Her Crime and its Expiation
By LOUIS RICHARDS, ESQ.
Situated at the distance of a few hundred yards from the Oley turnpike road, in Oley Township, Berks County, upon the border line of Exeter, there stands a large old stone mansion, which, at the beginning of the century, was the property of the Snyder family, long seated in that neighborhood. Its appearance indicates thrift and comfort, and the region is picturesque and attractive.
This ancient dwelling possesses a melancholy association with a tragedy which transpired upwards of ninety years ago and has deeply impressed itself in local history and tradition. Though often rehearsed, the narrative of the crime of Susanna Cox and its expiation is of enduring interest, both as a vivid memento of the times of its occurrence, and a pathetic instance of the stern administration of public justice which was the characteristic of a bygone period. The whole tone of the picture is somber, but its contemplation is humanizing.
There resided here, in the year 1809, the family of Mr. Jacob Geehr, who was married to Esther Snyder, both representatives of old and highly respectable county stock. With the Snyders and Geehrs there had lived for eleven years, in the capacity of a domestic, a girl named Susanna Cox, who, at the time of the lamentable event which fixed public attention upon her, was in the twenty-fourth year of her age. She was born in the lower part of the county, of very humble parentage, and was early put out to service. Entirely without education or the advantages of timely moral training, she possessed nothing to recommend her in her menial relation except a vigorous bodily frame, repossessing countenance and a cheerful and willing disposition. She behaved herself with at least outward propriety, kept closely at home, and, though not considered very bright or apt for work, attached to herself the family of Mr. Geehr by her tender and affectionate care of their three young children, all of whom were born during the period of her employment.
But, as events developed, the luckless girl, perhaps from the very simplicity of her disposition too easy a prey to the wiles of the designer, was led aside from the path of virtue, and confronted with the consequences of her error. Whilst it was observed that she had complained of some obscure indisposition, no one in the family appears to have been positively aware of her condition, or, marvelous as it would seem, knew the fact that, early upon the morning of the fourteenth day of February, 1809, she had, alone, in her own apartment, become a mother.
At about daybreak on the morning of the third day there after, the seventeenth of February, Mr. Geehr had occasion to go to an outbuilding a few yards from the house, to search for some old iron needed for certain repairs which were in progress on his farm. This structure, still standing, and bearing as the date of its erection the mark of 1767, is a small one story stone house, originally occupied as a dwelling. The basement was used as a wash house, the Monocacy creek flowing beside it. In a corner of the rear room upon the main floor was a closet, and underneath it a deep receptacle in the wall, usually filled with promiscuous rubbish. Drawing out its contents, Mr. Geehr came upon a parcel wrapped in a piece of an old coat, which, upon inspection, proved to be the dead body of a newly born, fully developed male infant, frozen stiff. The gruesome discovery, being communicated by him to the family, caused much consternation. Although the girl Susanna had been about the house as usual during the preceding days, suspicion was at once directed to her, and, upon being closely questioned upon the matter by the female members of the family, she admitted that the child was hers, and that she had placed it where it had been found, but said it had been born dead.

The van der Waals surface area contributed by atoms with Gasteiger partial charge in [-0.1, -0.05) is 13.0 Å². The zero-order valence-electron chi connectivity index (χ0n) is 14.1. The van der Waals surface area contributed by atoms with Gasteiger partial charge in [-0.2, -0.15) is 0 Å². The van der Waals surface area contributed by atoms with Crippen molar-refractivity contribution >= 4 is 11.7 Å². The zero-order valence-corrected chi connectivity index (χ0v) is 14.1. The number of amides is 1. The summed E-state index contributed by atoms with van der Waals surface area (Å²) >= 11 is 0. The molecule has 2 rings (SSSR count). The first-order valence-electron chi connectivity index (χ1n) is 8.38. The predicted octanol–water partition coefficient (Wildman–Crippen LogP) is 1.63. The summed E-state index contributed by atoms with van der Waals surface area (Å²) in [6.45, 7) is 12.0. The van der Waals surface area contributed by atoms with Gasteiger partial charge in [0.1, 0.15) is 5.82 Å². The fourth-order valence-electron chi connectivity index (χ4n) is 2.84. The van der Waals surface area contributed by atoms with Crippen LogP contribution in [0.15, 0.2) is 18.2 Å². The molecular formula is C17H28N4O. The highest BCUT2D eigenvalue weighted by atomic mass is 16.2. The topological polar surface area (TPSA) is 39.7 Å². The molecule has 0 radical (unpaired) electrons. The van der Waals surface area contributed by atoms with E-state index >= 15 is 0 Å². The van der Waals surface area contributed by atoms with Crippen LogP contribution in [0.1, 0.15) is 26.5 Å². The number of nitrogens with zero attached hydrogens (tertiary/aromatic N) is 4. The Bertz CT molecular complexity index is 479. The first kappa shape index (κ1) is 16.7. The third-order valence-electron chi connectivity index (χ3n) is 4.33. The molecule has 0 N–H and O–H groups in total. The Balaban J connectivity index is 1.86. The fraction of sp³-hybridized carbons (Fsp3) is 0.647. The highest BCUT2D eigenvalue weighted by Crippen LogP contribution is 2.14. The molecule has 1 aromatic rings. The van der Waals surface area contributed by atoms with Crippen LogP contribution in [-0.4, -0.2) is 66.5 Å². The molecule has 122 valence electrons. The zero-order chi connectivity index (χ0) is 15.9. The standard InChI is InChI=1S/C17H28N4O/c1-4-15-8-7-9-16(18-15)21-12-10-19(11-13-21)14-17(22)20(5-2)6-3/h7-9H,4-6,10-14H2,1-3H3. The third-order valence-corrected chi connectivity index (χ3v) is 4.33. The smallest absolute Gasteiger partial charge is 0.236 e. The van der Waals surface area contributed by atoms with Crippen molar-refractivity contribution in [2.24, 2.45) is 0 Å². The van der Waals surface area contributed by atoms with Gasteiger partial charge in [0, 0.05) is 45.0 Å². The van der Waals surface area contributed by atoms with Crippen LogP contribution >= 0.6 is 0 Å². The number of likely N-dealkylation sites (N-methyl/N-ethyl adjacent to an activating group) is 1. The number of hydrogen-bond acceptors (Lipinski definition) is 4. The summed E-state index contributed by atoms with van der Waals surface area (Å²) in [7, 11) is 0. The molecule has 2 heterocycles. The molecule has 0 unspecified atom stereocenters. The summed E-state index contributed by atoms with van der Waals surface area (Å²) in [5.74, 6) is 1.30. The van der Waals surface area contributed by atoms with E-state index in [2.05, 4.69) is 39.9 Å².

Deeming it proper that the affair should be judicially inquired into, Mr. Geehr, without particular inspection of the child’s body, replaced it in the wall, and sent his tenant farmer to Reading to summon the Coroner. Acting in the place of that official, who was sick, Peter Nagle, Esq., for a long period a Justice of the Peace of the town, came, late in the afternoon of the same day, accompanied by a young medical practitioner, Dr. John B. Otto. A jury from the neighborhood being impaneled, a surgical examination of the child’s body was made by the physician, as the result of which it was ascertained that the lower jaw had been broken, the tongue torn loose and thrust back, and strangulation evidently produced by a wad of tow or flax which had been forced into the throat
The girl being questioned anew by the Justice in private, adhered to her original story as given to the family. But, appearances leaving no doubt that the infant had been violently done away with, the finding of the inquest was that it had been murdered, and that the self-confessed mother was the perpetrator of the crime. Upon being informed of this result, and told that she would have to accompany the Justice upon his return to the town, the girl cried a little at first, but presently seemed quite willing to go, ate a comfortable supper prepared for her, and, after being warmly clothed for the journey, was conveyed to Reading and committed to prison for trial.